The Great Galveston Disaster, Containing a Full and Thrilling Account of the Most Appalling Calamity of Modern Times Page: 470
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470 RELIEF TRAINS AND HOSPITALS.
To a gentleman who called on him and asked for an expression
of -his views as to the future, and his intentions as to the
various properties he is interested in, Colonel Rogers talked most
hopefully and confidently:
"So far as property losses are concerned," said he, "I suspect
I have lost about as heavily as any men in Gaiveston in proportion
to the property I own here. But this constitutes no reason
why I should be discouraged. I felt that way even before I
reached Galveston. Colonel Giddings, from the newspaper
accounts of the storm, doubted somewhat that Galveston would
come again. But I told him Galveston was bound to be restored.
I told him I didn't believe the wharves were gone; no man who
knows anything of the construction of wharves could have
believed that story. I told him that the maintenance of Galveston
as a port for the-west was imperatively necessary, and that if the
people of Galveston laid down and got off the island, other people
would come here and build up a city.
"A week in Galveston has made me still more confident that
I was right in my conclusion. The work done during the past
week has been wonderful, and within another week, I believe,
every kind of business will be going on as before. We are again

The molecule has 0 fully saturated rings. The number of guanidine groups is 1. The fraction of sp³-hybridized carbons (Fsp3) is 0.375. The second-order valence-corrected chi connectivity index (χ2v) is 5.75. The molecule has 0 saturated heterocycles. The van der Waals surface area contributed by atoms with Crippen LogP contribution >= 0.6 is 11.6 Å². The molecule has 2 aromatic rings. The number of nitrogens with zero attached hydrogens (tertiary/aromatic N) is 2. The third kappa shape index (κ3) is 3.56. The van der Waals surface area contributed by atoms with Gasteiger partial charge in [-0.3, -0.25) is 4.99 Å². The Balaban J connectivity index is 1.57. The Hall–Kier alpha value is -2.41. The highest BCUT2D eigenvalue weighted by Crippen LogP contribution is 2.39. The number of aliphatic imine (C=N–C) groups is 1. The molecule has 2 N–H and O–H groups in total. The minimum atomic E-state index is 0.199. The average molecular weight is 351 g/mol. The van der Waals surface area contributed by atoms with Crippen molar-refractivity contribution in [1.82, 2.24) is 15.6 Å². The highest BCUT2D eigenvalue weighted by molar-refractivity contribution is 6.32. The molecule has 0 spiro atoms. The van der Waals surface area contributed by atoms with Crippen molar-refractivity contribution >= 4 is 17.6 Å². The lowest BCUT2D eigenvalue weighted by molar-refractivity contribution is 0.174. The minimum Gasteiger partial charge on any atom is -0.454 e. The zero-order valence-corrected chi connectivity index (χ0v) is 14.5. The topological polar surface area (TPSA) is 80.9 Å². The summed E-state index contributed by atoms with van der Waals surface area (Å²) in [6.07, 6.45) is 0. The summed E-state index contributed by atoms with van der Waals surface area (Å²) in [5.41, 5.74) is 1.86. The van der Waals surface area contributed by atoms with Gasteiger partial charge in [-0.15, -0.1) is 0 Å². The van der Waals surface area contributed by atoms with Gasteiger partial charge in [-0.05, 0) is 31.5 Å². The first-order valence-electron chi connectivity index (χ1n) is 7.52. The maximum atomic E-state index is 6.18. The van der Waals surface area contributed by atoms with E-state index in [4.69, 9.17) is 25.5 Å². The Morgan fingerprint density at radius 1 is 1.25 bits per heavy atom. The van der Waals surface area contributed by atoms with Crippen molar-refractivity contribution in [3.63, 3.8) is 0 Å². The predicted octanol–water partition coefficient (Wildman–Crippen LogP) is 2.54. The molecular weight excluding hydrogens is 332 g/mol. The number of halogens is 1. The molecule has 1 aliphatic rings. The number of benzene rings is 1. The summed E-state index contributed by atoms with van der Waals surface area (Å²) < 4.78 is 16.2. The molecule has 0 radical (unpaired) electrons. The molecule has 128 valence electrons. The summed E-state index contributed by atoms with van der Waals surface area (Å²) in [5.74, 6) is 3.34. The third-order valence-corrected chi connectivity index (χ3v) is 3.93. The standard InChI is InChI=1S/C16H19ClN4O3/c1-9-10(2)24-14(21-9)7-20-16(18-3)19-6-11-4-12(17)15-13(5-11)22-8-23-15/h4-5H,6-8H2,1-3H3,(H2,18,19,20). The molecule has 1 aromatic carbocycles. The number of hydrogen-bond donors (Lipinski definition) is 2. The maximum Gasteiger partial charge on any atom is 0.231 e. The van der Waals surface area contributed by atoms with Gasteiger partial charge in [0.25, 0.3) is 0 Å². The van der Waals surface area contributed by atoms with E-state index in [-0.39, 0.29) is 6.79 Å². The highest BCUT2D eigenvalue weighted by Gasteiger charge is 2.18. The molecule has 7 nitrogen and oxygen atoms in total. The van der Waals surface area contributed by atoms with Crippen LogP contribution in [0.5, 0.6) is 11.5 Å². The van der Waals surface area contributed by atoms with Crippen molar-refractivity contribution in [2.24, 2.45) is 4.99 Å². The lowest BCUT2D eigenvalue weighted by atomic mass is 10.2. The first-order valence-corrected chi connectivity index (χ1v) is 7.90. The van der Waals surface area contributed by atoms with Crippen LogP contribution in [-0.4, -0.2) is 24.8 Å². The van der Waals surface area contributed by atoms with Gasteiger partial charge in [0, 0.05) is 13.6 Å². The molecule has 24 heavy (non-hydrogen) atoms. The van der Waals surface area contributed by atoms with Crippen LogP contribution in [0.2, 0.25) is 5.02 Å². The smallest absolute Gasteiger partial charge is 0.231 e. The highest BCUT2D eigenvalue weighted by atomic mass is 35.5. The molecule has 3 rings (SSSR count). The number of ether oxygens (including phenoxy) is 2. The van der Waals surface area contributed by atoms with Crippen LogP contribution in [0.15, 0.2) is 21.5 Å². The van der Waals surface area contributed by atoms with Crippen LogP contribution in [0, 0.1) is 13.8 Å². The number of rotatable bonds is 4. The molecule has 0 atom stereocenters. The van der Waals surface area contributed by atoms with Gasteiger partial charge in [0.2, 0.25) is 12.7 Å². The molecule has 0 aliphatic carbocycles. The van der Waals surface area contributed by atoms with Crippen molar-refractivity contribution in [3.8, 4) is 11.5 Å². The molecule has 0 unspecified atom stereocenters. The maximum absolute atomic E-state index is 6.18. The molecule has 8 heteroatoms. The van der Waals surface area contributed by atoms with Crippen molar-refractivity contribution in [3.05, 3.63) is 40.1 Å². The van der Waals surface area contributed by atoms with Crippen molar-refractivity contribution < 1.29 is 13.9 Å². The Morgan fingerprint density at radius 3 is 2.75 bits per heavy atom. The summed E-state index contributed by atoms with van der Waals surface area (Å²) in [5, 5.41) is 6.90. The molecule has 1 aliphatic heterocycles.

ready to receive cotton, and I have instructed our shippers to
send it in. Before this business season is over we will be doing
as much business as ever before, and before twelve months have
passed our buildings will be restored.
"I know that croakers will say that this cannot be done, but
the croaker will never rise in any country. I don't believe in
croakers. I believe with "The News," that this storm has indisputably
proven that the island will not wash away. If that
storm, the severest in the history of the world, did not wash the
island away, nothing ever will eliminate it from the map. And
-it is not conceivable that another storm of that severity will ever
strike again in this. spot. The flood of the Brazos river, in last
July, was unprecedented.
Here’s what’s next.
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Lester, Paul. The Great Galveston Disaster, Containing a Full and Thrilling Account of the Most Appalling Calamity of Modern Times, book, 1900~; (texashistory.unt.edu/ark:/67531/metapth26719/m1/528/: accessed October 19, 2017), University of North Texas Libraries, The Portal to Texas History, texashistory.unt.edu; .